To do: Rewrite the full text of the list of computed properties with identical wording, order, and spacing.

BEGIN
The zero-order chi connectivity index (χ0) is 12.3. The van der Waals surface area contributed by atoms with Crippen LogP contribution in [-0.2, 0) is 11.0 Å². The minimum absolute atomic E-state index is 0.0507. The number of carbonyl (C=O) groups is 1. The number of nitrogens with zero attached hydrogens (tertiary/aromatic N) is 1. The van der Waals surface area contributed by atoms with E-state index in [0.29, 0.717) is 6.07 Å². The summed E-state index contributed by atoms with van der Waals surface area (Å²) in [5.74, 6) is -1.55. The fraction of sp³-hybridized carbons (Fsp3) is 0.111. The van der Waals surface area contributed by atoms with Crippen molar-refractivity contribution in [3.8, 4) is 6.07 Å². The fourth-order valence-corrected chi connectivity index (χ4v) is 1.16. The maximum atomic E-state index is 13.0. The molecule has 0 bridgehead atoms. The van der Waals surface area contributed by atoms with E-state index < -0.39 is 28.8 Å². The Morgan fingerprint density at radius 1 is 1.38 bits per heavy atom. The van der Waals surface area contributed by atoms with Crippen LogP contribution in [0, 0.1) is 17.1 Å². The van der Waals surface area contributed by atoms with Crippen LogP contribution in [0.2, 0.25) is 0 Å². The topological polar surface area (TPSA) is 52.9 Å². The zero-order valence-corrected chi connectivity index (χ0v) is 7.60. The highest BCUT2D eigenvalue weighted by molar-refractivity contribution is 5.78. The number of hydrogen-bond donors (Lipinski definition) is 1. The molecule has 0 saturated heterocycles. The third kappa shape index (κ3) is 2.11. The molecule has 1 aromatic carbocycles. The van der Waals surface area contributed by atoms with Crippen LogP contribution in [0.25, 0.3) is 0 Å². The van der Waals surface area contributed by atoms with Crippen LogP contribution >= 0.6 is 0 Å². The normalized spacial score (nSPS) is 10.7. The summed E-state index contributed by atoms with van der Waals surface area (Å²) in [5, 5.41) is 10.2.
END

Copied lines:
The zero-order chi connectivity index (χ0) is 12.3. The van der Waals surface area contributed by atoms with Crippen LogP contribution in [-0.2, 0) is 11.0 Å². The minimum absolute atomic E-state index is 0.0507. The number of carbonyl (C=O) groups is 1. The number of nitrogens with zero attached hydrogens (tertiary/aromatic N) is 1. The van der Waals surface area contributed by atoms with E-state index in [0.29, 0.717) is 6.07 Å². The summed E-state index contributed by atoms with van der Waals surface area (Å²) in [5.74, 6) is -1.55. The fraction of sp³-hybridized carbons (Fsp3) is 0.111. The van der Waals surface area contributed by atoms with Crippen molar-refractivity contribution in [3.8, 4) is 6.07 Å². The fourth-order valence-corrected chi connectivity index (χ4v) is 1.16. The maximum atomic E-state index is 13.0. The molecule has 0 bridgehead atoms. The van der Waals surface area contributed by atoms with E-state index < -0.39 is 28.8 Å². The Morgan fingerprint density at radius 1 is 1.38 bits per heavy atom. The van der Waals surface area contributed by atoms with Crippen LogP contribution in [0, 0.1) is 17.1 Å². The van der Waals surface area contributed by atoms with Crippen LogP contribution in [0.2, 0.25) is 0 Å². The topological polar surface area (TPSA) is 52.9 Å². The zero-order valence-corrected chi connectivity index (χ0v) is 7.60. The highest BCUT2D eigenvalue weighted by molar-refractivity contribution is 5.78. The number of hydrogen-bond donors (Lipinski definition) is 1. The molecule has 0 saturated heterocycles. The third kappa shape index (κ3) is 2.11. The molecule has 1 aromatic carbocycles. The van der Waals surface area contributed by atoms with Crippen LogP contribution in [0.25, 0.3) is 0 Å². The van der Waals surface area contributed by atoms with Crippen LogP contribution >= 0.6 is 0 Å². The normalized spacial score (nSPS) is 10.7. The summed E-state index contributed by atoms with van der Waals surface area (Å²) in [5, 5.41) is 10.2.